It will be seen that in accordance with the second embodiment of the present invention even if the matrix size used for spatial filter processing is enlarged to enhance the edge accentuating effect or the image smoothing effect, the arithmetic operation is partly implemented by optics while images on a document are being read, thereby promoting the ease of operation of a spatial filter.

Various modifications will become possible for those skilled in the art after receiving the teachings of the present disclosure without departing from the scope thereof.

Claims (4)

What is claimed is:
1. A method of spatial processing of an image comprising the steps of:
scanning the image with an optical fiber means which is constructed with a plurality of concentric layers at the inlet end thereof;
converting the light received at the outlet end of said optical fiber means into discrete electrical signals one for each of said plurality of concentric layers of said optical fiber means;
quantizing each of the electrical signals produced from the conversion of said light into said singal; and
applying spatial filter processing to said quantized signals.
2. An apparatus for spatial processing of an image comprising:
an optical fiber scanning means having a plurality of concentric scanning layers at the inlet end thereof to scan an image;
a plurality of conversion means for converting the light transmitted by each of said plurality of concentric layers of said optical fiber means into discrete electrical signals;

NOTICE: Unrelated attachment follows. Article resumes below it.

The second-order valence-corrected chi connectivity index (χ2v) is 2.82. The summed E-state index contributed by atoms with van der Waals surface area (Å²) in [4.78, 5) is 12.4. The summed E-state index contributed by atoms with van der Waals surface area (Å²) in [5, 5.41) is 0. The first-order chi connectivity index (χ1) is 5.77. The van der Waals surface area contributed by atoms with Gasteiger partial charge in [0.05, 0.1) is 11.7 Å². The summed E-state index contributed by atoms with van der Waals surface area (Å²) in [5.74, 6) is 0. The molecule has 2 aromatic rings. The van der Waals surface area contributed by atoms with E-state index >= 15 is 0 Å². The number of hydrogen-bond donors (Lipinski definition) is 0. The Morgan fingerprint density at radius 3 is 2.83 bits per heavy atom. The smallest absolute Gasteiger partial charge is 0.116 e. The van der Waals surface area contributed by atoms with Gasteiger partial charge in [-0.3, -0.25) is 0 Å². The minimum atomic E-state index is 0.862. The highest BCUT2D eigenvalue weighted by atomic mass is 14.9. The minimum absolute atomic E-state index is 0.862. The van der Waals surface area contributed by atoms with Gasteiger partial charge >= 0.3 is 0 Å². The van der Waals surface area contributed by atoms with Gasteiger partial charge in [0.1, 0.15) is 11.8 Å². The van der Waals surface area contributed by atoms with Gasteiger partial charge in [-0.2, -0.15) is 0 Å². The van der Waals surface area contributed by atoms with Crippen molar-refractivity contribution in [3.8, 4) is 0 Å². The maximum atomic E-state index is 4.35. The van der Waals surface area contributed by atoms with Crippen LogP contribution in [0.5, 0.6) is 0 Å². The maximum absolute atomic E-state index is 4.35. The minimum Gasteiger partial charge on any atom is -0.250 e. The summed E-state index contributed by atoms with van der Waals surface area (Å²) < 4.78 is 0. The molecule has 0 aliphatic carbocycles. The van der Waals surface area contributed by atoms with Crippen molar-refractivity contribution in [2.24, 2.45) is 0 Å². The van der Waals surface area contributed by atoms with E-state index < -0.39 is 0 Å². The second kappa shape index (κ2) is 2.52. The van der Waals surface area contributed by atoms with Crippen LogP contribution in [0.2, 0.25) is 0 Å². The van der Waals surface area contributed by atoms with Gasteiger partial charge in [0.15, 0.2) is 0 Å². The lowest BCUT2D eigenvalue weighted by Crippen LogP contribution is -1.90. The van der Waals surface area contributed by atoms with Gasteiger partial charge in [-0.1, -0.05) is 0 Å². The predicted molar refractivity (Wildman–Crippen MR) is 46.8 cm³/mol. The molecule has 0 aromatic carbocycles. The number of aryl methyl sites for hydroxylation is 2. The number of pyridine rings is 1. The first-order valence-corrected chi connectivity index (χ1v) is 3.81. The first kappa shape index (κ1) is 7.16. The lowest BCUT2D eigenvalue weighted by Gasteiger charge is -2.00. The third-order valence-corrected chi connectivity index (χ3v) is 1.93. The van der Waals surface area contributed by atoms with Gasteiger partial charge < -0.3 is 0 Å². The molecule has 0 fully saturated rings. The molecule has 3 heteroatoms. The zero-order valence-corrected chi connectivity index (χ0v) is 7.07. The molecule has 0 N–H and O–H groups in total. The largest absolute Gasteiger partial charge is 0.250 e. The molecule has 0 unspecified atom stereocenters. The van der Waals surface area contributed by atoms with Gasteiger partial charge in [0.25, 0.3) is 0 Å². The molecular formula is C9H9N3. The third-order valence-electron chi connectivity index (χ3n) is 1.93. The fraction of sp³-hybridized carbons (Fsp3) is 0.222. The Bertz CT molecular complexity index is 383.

quantizing means coupled to said conversion means for quantizing the signal produced by said conversion means; and
spatial filter processing means for scanning said quantized signals.
3. An apparatus as in claim 2 wherein said optical filter means has a circular cross-section at its inlet end.
4. An apparatus as in claim 2 wherein said optical filter means has a rectangular cross-section at its inlet end.
US06856355 1985-04-30 1986-04-28 Image reading device using fiber optic bundles configured differently at each end Expired - Fee Related US4721851A (en)

Priority Applications (4)

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JP60-92767 1985-04-30
JP9276785A JPS61251364A (en) 1985-04-30 1985-04-30 Image sampling device
JP4937586A JPS62206961A (en) 1986-03-06 1986-03-06 Image reader
JP61-49375 1986-04-01

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US4933961A (en) * 1987-04-10 1990-06-12 British Aerospace Public Limited Company Imaging system
US5075716A (en) * 1990-11-29 1991-12-24 Eastman Kodak Company Apparatus and method for precisely exposing radiation sensitive materials
US5185707A (en) * 1989-05-19 1993-02-09 Sony Corporation Focusing apparatus and digital filters for use therewith
US5256868A (en) * 1992-05-11 1993-10-26 Eastman Kodak Company Contact scanners for scanning images of an illuminated film onto a photosensor array
US6326939B1 (en) 1999-09-24 2001-12-04 Ronald S. Smith Optical waveguide system for a flat-panel display
US20020018199A1 (en) * 1999-11-04 2002-02-14 Martin Blumenfeld Imaging of biological samples using electronic light detector
US20040071330A1 (en) * 2002-10-15 2004-04-15 Xerox Corporation Imaging apparatus and method employing a large linear aperture